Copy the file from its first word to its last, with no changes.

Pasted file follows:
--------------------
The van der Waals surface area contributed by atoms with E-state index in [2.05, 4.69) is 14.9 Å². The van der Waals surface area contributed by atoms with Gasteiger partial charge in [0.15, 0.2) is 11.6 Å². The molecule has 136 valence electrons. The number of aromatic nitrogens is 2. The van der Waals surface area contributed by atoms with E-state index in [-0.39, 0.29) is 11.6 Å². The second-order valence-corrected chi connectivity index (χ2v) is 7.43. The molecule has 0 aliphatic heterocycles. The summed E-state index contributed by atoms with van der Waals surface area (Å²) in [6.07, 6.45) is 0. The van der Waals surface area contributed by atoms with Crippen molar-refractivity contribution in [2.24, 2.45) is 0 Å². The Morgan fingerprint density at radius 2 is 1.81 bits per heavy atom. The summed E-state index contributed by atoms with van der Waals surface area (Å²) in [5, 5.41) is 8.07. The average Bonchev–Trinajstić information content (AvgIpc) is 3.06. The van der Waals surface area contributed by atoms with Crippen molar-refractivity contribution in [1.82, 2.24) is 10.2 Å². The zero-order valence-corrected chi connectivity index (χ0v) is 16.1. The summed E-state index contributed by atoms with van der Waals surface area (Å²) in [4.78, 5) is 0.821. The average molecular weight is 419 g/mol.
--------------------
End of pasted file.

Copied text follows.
The van der Waals surface area contributed by atoms with E-state index in [2.05, 4.69) is 14.9 Å². The van der Waals surface area contributed by atoms with Gasteiger partial charge in [0.15, 0.2) is 11.6 Å². The molecule has 136 valence electrons. The number of aromatic nitrogens is 2. The van der Waals surface area contributed by atoms with E-state index in [-0.39, 0.29) is 11.6 Å². The second-order valence-corrected chi connectivity index (χ2v) is 7.43. The molecule has 0 aliphatic heterocycles. The summed E-state index contributed by atoms with van der Waals surface area (Å²) in [6.07, 6.45) is 0. The van der Waals surface area contributed by atoms with Crippen molar-refractivity contribution in [2.24, 2.45) is 0 Å². The Morgan fingerprint density at radius 2 is 1.81 bits per heavy atom. The summed E-state index contributed by atoms with van der Waals surface area (Å²) in [5, 5.41) is 8.07. The average Bonchev–Trinajstić information content (AvgIpc) is 3.06. The van der Waals surface area contributed by atoms with Crippen molar-refractivity contribution in [1.82, 2.24) is 10.2 Å². The zero-order valence-corrected chi connectivity index (χ0v) is 16.1. The summed E-state index contributed by atoms with van der Waals surface area (Å²) in [4.78, 5) is 0.821. The average molecular weight is 419 g/mol.